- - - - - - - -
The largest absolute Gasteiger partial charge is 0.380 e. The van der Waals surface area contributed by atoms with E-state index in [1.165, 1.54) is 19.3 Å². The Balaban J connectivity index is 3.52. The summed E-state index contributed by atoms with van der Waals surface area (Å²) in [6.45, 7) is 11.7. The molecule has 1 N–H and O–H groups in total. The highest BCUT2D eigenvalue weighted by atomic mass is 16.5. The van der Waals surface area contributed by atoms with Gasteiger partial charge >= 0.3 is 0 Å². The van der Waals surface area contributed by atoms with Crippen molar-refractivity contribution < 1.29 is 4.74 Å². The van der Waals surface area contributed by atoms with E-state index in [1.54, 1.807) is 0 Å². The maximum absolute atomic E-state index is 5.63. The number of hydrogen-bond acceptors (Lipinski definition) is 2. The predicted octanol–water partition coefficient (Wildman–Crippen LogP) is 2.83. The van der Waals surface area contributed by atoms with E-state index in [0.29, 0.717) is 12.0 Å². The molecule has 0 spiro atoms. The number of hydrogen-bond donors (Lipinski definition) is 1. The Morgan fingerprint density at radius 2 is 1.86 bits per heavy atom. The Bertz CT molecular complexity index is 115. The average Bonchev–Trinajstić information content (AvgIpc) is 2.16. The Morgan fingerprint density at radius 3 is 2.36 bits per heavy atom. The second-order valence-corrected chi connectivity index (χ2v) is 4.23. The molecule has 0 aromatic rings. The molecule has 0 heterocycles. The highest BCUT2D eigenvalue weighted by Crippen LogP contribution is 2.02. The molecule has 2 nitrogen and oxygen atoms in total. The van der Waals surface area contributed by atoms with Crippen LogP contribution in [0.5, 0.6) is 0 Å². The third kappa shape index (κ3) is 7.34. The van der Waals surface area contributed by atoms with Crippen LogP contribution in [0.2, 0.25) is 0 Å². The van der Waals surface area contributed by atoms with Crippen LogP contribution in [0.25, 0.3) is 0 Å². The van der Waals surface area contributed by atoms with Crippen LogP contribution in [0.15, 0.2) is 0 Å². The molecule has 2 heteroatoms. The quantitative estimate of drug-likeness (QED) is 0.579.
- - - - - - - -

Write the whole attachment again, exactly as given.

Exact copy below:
The largest absolute Gasteiger partial charge is 0.380 e. The van der Waals surface area contributed by atoms with E-state index in [1.165, 1.54) is 19.3 Å². The Balaban J connectivity index is 3.52. The summed E-state index contributed by atoms with van der Waals surface area (Å²) in [6.45, 7) is 11.7. The molecule has 1 N–H and O–H groups in total. The highest BCUT2D eigenvalue weighted by atomic mass is 16.5. The van der Waals surface area contributed by atoms with Gasteiger partial charge >= 0.3 is 0 Å². The van der Waals surface area contributed by atoms with Crippen molar-refractivity contribution < 1.29 is 4.74 Å². The van der Waals surface area contributed by atoms with E-state index in [1.54, 1.807) is 0 Å². The maximum absolute atomic E-state index is 5.63. The number of hydrogen-bond acceptors (Lipinski definition) is 2. The predicted octanol–water partition coefficient (Wildman–Crippen LogP) is 2.83. The van der Waals surface area contributed by atoms with E-state index in [0.29, 0.717) is 12.0 Å². The molecule has 0 spiro atoms. The number of hydrogen-bond donors (Lipinski definition) is 1. The Morgan fingerprint density at radius 2 is 1.86 bits per heavy atom. The Bertz CT molecular complexity index is 115. The average Bonchev–Trinajstić information content (AvgIpc) is 2.16. The Morgan fingerprint density at radius 3 is 2.36 bits per heavy atom. The second-order valence-corrected chi connectivity index (χ2v) is 4.23. The molecule has 0 aromatic rings. The molecule has 0 heterocycles. The highest BCUT2D eigenvalue weighted by Crippen LogP contribution is 2.02. The molecule has 2 nitrogen and oxygen atoms in total. The van der Waals surface area contributed by atoms with Crippen LogP contribution in [0.5, 0.6) is 0 Å². The third kappa shape index (κ3) is 7.34. The van der Waals surface area contributed by atoms with Crippen LogP contribution in [0.2, 0.25) is 0 Å². The van der Waals surface area contributed by atoms with Crippen LogP contribution in [0.25, 0.3) is 0 Å². The van der Waals surface area contributed by atoms with Crippen LogP contribution in [0.15, 0.2) is 0 Å². The molecule has 2 heteroatoms. The quantitative estimate of drug-likeness (QED) is 0.579.